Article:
|Heath Town Baths has been in the news following its
recent closure. The local authority has decided not to refurbish and
reopen the baths because it would cost around one million pounds to
do so. The building may be converted into a health clinic, which
would save it from the threat of demolition and also secure the
future of the on-site library. Whatever happens it looks as though
the days of swimming at Heath Town Baths have ended.
||In its heyday the baths was well known because of
the successful swimming club that was based there and has now almost
Bill Edwards, who was 80 in 2003, is best known today for his car
racing activities with his son Peter. Bill was once well known as a
successful swimmer and one of the founders of the Heath Town
Swimming Club. In the remainder of this article he remembers
some of the swimming teams and the events in which they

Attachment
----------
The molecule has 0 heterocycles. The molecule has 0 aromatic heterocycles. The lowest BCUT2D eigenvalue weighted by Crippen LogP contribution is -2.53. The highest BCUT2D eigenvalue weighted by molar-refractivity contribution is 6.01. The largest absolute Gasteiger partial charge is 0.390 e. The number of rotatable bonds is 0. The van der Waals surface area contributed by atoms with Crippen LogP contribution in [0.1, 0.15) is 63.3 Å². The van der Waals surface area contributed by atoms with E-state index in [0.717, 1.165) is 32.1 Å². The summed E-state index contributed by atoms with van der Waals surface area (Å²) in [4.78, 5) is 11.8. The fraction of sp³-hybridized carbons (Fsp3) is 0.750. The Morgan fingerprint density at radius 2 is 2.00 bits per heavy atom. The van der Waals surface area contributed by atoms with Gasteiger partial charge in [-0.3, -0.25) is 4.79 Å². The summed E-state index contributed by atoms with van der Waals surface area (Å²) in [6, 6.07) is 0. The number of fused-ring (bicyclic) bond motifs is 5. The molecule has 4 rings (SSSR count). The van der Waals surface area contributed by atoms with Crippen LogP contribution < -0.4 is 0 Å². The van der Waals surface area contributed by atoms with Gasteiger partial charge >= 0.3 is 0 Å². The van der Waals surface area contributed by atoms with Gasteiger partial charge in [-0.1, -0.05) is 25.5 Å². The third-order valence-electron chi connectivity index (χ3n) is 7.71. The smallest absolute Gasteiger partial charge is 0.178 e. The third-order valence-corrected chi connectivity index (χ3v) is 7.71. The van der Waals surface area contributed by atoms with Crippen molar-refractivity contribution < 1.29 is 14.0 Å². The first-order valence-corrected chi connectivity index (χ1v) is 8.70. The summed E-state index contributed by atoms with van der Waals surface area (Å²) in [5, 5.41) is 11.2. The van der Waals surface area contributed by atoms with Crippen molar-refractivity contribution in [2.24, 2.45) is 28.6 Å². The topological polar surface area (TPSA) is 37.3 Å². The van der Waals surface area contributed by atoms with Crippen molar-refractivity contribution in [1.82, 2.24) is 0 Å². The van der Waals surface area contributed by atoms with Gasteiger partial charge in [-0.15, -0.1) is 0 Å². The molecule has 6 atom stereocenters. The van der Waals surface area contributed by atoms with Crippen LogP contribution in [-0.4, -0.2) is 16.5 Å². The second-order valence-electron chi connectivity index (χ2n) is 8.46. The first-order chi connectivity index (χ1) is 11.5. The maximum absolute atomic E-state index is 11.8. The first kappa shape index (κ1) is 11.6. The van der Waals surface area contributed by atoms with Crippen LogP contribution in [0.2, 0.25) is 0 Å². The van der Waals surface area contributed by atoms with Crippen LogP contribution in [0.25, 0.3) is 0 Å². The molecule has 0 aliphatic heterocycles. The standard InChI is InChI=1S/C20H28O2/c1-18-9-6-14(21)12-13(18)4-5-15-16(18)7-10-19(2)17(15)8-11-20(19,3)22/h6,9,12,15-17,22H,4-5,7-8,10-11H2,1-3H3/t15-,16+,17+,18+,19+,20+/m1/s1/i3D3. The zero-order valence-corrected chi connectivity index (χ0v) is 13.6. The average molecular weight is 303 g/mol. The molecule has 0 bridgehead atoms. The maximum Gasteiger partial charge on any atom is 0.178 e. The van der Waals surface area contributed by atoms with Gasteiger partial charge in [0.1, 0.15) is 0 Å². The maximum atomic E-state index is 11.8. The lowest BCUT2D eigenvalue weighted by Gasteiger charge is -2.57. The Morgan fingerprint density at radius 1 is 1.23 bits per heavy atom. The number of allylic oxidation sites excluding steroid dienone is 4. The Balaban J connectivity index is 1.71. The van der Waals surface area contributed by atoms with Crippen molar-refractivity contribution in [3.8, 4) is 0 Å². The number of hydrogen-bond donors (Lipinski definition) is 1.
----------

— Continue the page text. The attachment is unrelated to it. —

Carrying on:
participated. He has also kindly allowed us to use some of the
excellent photographs of the teams from his collection.
|The Swimming Club
Just after the war we demobbed and formed the Heath Town
Swimming Club. Arthur Robbins who used to be a councillor was
one of the founders. I was captain of the water polo team.
A lot of the men have now passed away. They made Heath Town
famous and went to the national championships.
Heath Town Baths
The 1948 International Team
In 1948 a team from the swimming club took part in an
international competition at Tilberg in Holland. Bill Edwards on
the far right, won a gold medallion in the 200m breast stroke.
Several other team members gained second and third places in
|The team members are as follows:
Men - left to right:
Mr. McConkey, a free styler and lifesaver, Norman Wilkes an
all-round swimmer, Tommy Hulme, free style and goalkeeper, Jack
Patton, Arthur Wilkes, Mr. Wainwright who organised the events, Ken
Roper, Peter Holmes a local councillor, an unknown team member, and
on the extreme right is Bill Edwards
1st left is Freda Holt who won a silver medal, 4th from the left